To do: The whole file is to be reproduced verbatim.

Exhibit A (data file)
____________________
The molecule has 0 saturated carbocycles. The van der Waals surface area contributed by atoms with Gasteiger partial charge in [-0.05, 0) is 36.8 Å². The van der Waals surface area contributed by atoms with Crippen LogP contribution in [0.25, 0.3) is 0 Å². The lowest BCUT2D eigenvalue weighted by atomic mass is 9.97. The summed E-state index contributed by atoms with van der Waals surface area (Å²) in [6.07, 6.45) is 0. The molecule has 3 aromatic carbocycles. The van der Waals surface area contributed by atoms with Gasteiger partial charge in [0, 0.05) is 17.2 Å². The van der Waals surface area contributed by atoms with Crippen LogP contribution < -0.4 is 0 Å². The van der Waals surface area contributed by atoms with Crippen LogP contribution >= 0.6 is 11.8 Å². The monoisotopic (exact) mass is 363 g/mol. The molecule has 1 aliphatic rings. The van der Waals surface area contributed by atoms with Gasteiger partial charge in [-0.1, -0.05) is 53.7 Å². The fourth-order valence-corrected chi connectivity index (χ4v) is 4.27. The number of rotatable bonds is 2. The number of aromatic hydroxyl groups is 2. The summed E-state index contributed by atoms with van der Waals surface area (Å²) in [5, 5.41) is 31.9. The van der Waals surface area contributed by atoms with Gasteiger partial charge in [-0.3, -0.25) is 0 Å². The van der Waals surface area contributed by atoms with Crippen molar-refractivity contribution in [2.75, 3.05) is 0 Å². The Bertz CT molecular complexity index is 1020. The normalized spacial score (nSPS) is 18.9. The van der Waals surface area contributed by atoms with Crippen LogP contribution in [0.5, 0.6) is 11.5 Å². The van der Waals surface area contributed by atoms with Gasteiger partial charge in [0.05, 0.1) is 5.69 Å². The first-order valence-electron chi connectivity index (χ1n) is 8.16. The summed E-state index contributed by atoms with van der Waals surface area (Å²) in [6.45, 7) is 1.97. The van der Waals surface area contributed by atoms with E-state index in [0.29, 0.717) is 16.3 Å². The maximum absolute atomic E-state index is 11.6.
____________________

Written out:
The molecule has 0 saturated carbocycles. The van der Waals surface area contributed by atoms with Gasteiger partial charge in [-0.05, 0) is 36.8 Å². The van der Waals surface area contributed by atoms with Crippen LogP contribution in [0.25, 0.3) is 0 Å². The lowest BCUT2D eigenvalue weighted by atomic mass is 9.97. The summed E-state index contributed by atoms with van der Waals surface area (Å²) in [6.07, 6.45) is 0. The molecule has 3 aromatic carbocycles. The van der Waals surface area contributed by atoms with Gasteiger partial charge in [0, 0.05) is 17.2 Å². The van der Waals surface area contributed by atoms with Crippen LogP contribution < -0.4 is 0 Å². The van der Waals surface area contributed by atoms with Crippen LogP contribution >= 0.6 is 11.8 Å². The monoisotopic (exact) mass is 363 g/mol. The molecule has 1 aliphatic rings. The van der Waals surface area contributed by atoms with Gasteiger partial charge in [-0.1, -0.05) is 53.7 Å². The fourth-order valence-corrected chi connectivity index (χ4v) is 4.27. The number of rotatable bonds is 2. The number of aromatic hydroxyl groups is 2. The summed E-state index contributed by atoms with van der Waals surface area (Å²) in [5, 5.41) is 31.9. The van der Waals surface area contributed by atoms with Gasteiger partial charge in [-0.3, -0.25) is 0 Å². The van der Waals surface area contributed by atoms with Crippen molar-refractivity contribution in [2.75, 3.05) is 0 Å². The Bertz CT molecular complexity index is 1020. The normalized spacial score (nSPS) is 18.9. The van der Waals surface area contributed by atoms with Crippen LogP contribution in [0.5, 0.6) is 11.5 Å². The van der Waals surface area contributed by atoms with Gasteiger partial charge in [0.05, 0.1) is 5.69 Å². The first-order valence-electron chi connectivity index (χ1n) is 8.16. The summed E-state index contributed by atoms with van der Waals surface area (Å²) in [6.45, 7) is 1.97. The van der Waals surface area contributed by atoms with E-state index in [0.29, 0.717) is 16.3 Å². The maximum absolute atomic E-state index is 11.6.